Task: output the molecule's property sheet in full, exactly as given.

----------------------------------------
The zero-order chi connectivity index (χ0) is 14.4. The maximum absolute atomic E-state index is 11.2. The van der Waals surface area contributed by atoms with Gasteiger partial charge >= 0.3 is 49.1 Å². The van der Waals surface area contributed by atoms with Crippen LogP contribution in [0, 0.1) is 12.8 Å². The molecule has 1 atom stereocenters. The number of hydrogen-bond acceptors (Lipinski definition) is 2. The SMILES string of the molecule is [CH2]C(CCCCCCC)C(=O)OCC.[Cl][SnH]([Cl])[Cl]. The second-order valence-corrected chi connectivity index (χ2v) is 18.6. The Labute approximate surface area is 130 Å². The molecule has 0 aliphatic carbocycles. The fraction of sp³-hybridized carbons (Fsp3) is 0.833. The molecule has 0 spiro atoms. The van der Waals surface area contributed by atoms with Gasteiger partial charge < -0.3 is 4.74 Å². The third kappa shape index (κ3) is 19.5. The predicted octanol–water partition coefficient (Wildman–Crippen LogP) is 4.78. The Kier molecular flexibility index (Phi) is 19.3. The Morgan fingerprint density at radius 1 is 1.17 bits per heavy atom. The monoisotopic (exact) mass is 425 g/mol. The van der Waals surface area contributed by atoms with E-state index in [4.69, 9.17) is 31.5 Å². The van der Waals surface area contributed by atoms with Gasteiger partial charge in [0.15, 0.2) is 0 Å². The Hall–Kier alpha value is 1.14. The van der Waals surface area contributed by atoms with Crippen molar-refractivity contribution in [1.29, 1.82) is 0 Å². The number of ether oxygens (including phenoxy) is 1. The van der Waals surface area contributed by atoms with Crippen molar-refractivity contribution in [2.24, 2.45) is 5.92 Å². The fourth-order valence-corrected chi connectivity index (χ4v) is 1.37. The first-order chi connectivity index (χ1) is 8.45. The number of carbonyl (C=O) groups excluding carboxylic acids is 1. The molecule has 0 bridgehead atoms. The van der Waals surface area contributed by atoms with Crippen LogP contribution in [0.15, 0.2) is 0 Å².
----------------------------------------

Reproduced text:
The zero-order chi connectivity index (χ0) is 14.4. The maximum absolute atomic E-state index is 11.2. The van der Waals surface area contributed by atoms with Gasteiger partial charge >= 0.3 is 49.1 Å². The van der Waals surface area contributed by atoms with Crippen LogP contribution in [0, 0.1) is 12.8 Å². The molecule has 1 atom stereocenters. The number of hydrogen-bond acceptors (Lipinski definition) is 2. The SMILES string of the molecule is [CH2]C(CCCCCCC)C(=O)OCC.[Cl][SnH]([Cl])[Cl]. The second-order valence-corrected chi connectivity index (χ2v) is 18.6. The Labute approximate surface area is 130 Å². The molecule has 0 aliphatic carbocycles. The fraction of sp³-hybridized carbons (Fsp3) is 0.833. The molecule has 0 spiro atoms. The van der Waals surface area contributed by atoms with Gasteiger partial charge < -0.3 is 4.74 Å². The third kappa shape index (κ3) is 19.5. The predicted octanol–water partition coefficient (Wildman–Crippen LogP) is 4.78. The Kier molecular flexibility index (Phi) is 19.3. The Morgan fingerprint density at radius 1 is 1.17 bits per heavy atom. The monoisotopic (exact) mass is 425 g/mol. The van der Waals surface area contributed by atoms with E-state index in [4.69, 9.17) is 31.5 Å². The van der Waals surface area contributed by atoms with Gasteiger partial charge in [0.15, 0.2) is 0 Å². The Hall–Kier alpha value is 1.14. The van der Waals surface area contributed by atoms with Crippen molar-refractivity contribution in [1.29, 1.82) is 0 Å². The number of ether oxygens (including phenoxy) is 1. The van der Waals surface area contributed by atoms with Crippen molar-refractivity contribution in [2.24, 2.45) is 5.92 Å². The fourth-order valence-corrected chi connectivity index (χ4v) is 1.37. The first-order chi connectivity index (χ1) is 8.45. The number of carbonyl (C=O) groups excluding carboxylic acids is 1. The molecule has 0 bridgehead atoms. The van der Waals surface area contributed by atoms with Crippen LogP contribution in [0.15, 0.2) is 0 Å².